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Everywhere, it seemed, there were tie-ins to America's past Olympic successes. The players wore uniforms patterned after those of the '60 Olympic gold-medal team from Squaw Valley that, until Sunday, was the last to beat Canada in the Olympics.
So far, it's been a bad year for Canadian hockey teams facing Americans. Only last month, the U.S. stunned Canada in Saskatoon to win the world junior championships, a tournament that is widely followed in Canada.
That upset, of course, does not begin to compare to this. The Canadian Olympic team is considered to be more talented than the team that finished seventh in Turin in 2006, yet it was outplayed by the United States after requiring a shootout to beat Switzerland.
Canada must beat Germany on Tuesday merely to make it to the quarterfinals, where Russia awaits in a game that was anticipated to take place in the finals. And coach Mike Babcock has a goaltender controversy; Brodeur was below average and there is pressure to start Roberto Luongo, who shut out Norway 8-0.
"Without emotion, I'll watch the game and I'll make my decision after that," coach Mike Babcock said. "We would've liked to be better in that area."
Some Canadian players, including defenseman Chris Pronger, poked fun at the Americans' pregame comments about the intensity they felt opposing Canada. By the end, Ryan Kesler's goal with 45 seconds remaining, the Canadians looked like they could have used some of that urgency and motivation.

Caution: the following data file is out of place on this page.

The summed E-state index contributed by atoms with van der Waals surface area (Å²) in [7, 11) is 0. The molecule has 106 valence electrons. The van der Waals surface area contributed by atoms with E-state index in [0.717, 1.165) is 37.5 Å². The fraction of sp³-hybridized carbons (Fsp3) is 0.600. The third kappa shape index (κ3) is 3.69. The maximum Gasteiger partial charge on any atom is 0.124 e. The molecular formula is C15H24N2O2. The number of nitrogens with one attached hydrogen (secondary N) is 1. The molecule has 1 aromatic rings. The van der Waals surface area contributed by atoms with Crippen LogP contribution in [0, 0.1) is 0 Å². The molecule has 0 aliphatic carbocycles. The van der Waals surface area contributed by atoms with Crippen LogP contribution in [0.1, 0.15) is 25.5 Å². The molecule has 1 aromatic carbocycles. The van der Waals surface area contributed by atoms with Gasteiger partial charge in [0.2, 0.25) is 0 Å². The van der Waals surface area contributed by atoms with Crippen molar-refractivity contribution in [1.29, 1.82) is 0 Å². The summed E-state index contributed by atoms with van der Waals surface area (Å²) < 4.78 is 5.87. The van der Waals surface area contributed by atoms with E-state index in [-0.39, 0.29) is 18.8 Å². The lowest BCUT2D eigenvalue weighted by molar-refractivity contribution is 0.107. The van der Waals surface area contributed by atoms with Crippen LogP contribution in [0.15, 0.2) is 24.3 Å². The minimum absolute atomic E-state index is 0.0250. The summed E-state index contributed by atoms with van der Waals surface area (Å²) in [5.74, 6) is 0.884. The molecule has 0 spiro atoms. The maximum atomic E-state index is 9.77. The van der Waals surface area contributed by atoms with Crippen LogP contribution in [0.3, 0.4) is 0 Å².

Canada's stars were average -- Crosby scored a goal, but didn't stand out on many shifts, and Brodeur made uncustomary mistakes, such as giving the puck away on Rafalski's second goal of the first period.
The Canadians aren't out of it, but it was obvious how disappointed they are in their supposed dream team. Canada Hockey Place was rocking and rolling for most of the game, but by game's end had transformed into a mournful quiet.
"It was a great atmosphere, but we didn't use that to our advantage," Jonathan Toews said.
Winning a gold medal in its national sport in this home-ice Olympics is considered a must for the Vancouver Games to be a success in Canada. That will require quite a comeback effort.
"It is probably not where we wanted to be. But that is where we are now," Crosby said. "When you get to this point in the tournament it is not going to be easy and the fact we have to play an extra game isn't a terrible thing and we will be ready for it."
For the United States, the path to a medal doesn't look as adventuresome as it did a week ago.
"We know we can beat anybody now," Rafalski said.
Copyright 2010 The Associated Press. All rights reserved. This material may not be published, broadcast, rewritten or redistributed.
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